The bachelor’s degree has become the desired minimum academic credential for entry-level nursing, particularly at hospitals seeking Magnet status from the American Nurses’ Credentialing Center.
A four-year education will help you navigate the complexities of the health-care field. In its Future of Nursing Report, the Institute of Medicine, which is a division of the National Academy of Sciences, recommends that 80 percent of all nurses hold a baccalaureate degree by 2020. With a bachelor’s degree you’ll enjoy higher pay scales and greater career opportunities, since the four-year degree is the foundation for the advanced education needed to become a nurse educator, nurse practitioner, clinical nurse specialist, nurse midwife, nurse anesthetist, nurse administrator, or nurse researcher.
Why Penn State Behrend?
In our state-of-the-art Nursing Technology Lab and Simulation Center you’ll prepare for patient-care environments using high-, moderate-, and low-fidelity simulators and other task-specific trainers. These full-body adult and pediatric human patient simulation mannequins generate realistic physiological responses to illness and injury—and respond to your interventions!
Other anatomic models help you to learn central line placement, oral tracheal intubation, placement of nasogastric tubes, tracheostomy care, peripheral IV insertion, and central line care. In these simulation labs you’ll learn and practice your patient-care skills in a low-risk, forgiving setting so that you can enter the clinical component of your training with confidence in your abilities.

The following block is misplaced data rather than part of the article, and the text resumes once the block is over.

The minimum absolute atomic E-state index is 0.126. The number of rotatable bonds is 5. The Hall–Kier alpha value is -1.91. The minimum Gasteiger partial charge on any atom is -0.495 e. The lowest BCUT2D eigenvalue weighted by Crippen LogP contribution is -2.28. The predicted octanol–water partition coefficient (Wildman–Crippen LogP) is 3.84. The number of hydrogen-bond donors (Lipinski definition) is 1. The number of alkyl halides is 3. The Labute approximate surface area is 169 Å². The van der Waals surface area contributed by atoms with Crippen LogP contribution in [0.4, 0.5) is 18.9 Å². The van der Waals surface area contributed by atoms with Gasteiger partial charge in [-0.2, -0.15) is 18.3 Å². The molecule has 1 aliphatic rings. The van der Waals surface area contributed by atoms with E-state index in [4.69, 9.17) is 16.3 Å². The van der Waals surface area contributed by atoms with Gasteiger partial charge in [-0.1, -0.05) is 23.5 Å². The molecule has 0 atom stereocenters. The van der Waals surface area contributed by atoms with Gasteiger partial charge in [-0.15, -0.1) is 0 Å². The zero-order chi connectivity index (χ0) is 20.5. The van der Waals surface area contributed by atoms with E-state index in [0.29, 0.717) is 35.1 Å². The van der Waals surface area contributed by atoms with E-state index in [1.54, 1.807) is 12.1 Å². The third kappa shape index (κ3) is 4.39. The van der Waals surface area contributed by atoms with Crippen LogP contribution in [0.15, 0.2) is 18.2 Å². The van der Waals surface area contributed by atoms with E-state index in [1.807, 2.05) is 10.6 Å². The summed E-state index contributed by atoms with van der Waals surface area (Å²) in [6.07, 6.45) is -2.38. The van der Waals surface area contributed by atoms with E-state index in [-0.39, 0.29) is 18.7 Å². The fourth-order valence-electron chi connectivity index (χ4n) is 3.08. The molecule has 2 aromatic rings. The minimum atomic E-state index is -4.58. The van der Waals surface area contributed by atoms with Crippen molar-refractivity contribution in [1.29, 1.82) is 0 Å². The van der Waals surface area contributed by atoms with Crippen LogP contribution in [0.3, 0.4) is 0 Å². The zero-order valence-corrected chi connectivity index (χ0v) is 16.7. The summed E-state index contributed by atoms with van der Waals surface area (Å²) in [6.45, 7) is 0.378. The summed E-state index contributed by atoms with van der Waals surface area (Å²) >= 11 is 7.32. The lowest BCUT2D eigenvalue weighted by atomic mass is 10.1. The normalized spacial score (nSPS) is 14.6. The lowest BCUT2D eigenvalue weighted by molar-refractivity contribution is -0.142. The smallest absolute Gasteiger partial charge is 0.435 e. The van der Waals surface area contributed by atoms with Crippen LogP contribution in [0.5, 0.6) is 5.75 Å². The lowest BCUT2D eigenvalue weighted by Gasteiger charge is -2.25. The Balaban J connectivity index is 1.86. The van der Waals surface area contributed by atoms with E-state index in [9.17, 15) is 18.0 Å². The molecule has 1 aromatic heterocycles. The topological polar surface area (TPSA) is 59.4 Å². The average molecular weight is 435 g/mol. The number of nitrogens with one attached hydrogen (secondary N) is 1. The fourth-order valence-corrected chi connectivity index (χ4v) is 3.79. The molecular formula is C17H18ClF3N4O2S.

At the completion of your degree, you will be eligible to take the NCLEX, the national examination for licensure as a Registered Nurse.
Admission to the Nursing Pre-Major
The majority of Nursing students begin their studies in the Nursing Pre-Major Program (NRCOM). This most often happens when an applicant’s high school grade-point average or standardized test scores don’t meet the criteria for admission to the B.S. degree program, yet a comprehensive review of their academic record indicates readiness for college-level work. For students enrolled in NRCOM, admission to the Nursing degree program will be based on first-semester grades and other academic criteria. Admission also may depend on space availability within the program.
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The College of Nursing is approved by the Pennsylvania State Board of Nursing.
The baccalaureate degree program in nursing, master's degree program in nursing, Doctor of Nursing Practice program, and post graduate APRN certificate program at The Pennsylvania State University are accredited by the Commission on Collegiate Nursing Education, 655 K Street, NW, Suite 750, Washington, D.C. 20001; 202-887-6791.
The Pennsylvania State University College of Nursing has postponed the accreditation visit by the Commission of Collegiate Nursing Education (CCNE), originally scheduled for March 18-20, 2020, for all of Penn State’s nursing programs, in alignment with the CDC and the state of Pennsylvania's coronavirus mitigation efforts. The College of Nursing will announce the new accreditation visit date once it is determined. To learn more about the visit, read a Message from the Dean.